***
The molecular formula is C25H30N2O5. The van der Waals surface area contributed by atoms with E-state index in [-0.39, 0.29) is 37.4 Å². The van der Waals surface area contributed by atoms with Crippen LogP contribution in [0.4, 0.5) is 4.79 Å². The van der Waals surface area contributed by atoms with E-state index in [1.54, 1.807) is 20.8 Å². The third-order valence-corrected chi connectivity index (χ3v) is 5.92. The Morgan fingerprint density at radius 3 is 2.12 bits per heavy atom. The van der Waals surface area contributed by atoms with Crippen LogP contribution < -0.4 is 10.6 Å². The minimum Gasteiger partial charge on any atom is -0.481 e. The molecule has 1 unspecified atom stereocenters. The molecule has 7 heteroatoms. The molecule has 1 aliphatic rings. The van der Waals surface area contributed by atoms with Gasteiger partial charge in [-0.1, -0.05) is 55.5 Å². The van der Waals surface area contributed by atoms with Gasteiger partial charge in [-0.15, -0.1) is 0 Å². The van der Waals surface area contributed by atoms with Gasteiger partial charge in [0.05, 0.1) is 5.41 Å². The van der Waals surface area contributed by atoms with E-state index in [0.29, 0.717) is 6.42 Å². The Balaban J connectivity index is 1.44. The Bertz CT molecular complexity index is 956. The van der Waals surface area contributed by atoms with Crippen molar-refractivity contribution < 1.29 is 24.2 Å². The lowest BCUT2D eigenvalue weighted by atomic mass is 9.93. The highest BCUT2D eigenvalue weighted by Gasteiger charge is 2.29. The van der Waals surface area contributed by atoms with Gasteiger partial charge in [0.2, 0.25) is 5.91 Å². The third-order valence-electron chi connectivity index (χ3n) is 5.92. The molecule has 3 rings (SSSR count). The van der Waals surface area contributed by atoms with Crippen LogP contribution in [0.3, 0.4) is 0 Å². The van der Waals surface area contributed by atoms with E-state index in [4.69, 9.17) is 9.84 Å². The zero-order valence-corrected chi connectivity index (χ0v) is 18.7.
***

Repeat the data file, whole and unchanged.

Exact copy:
The molecular formula is C25H30N2O5. The van der Waals surface area contributed by atoms with E-state index in [-0.39, 0.29) is 37.4 Å². The van der Waals surface area contributed by atoms with Crippen LogP contribution in [0.4, 0.5) is 4.79 Å². The van der Waals surface area contributed by atoms with E-state index in [1.54, 1.807) is 20.8 Å². The third-order valence-corrected chi connectivity index (χ3v) is 5.92. The Morgan fingerprint density at radius 3 is 2.12 bits per heavy atom. The van der Waals surface area contributed by atoms with Crippen LogP contribution < -0.4 is 10.6 Å². The minimum Gasteiger partial charge on any atom is -0.481 e. The molecule has 1 unspecified atom stereocenters. The molecule has 7 heteroatoms. The molecule has 1 aliphatic rings. The van der Waals surface area contributed by atoms with Gasteiger partial charge in [-0.1, -0.05) is 55.5 Å². The van der Waals surface area contributed by atoms with Gasteiger partial charge in [-0.15, -0.1) is 0 Å². The van der Waals surface area contributed by atoms with Gasteiger partial charge in [0.05, 0.1) is 5.41 Å². The van der Waals surface area contributed by atoms with E-state index in [0.29, 0.717) is 6.42 Å². The Balaban J connectivity index is 1.44. The Bertz CT molecular complexity index is 956. The van der Waals surface area contributed by atoms with Crippen molar-refractivity contribution < 1.29 is 24.2 Å². The lowest BCUT2D eigenvalue weighted by atomic mass is 9.93. The highest BCUT2D eigenvalue weighted by Gasteiger charge is 2.29. The van der Waals surface area contributed by atoms with Gasteiger partial charge in [0.2, 0.25) is 5.91 Å². The third-order valence-electron chi connectivity index (χ3n) is 5.92. The molecule has 3 rings (SSSR count). The van der Waals surface area contributed by atoms with Crippen LogP contribution in [0.3, 0.4) is 0 Å². The van der Waals surface area contributed by atoms with E-state index in [4.69, 9.17) is 9.84 Å². The zero-order valence-corrected chi connectivity index (χ0v) is 18.7.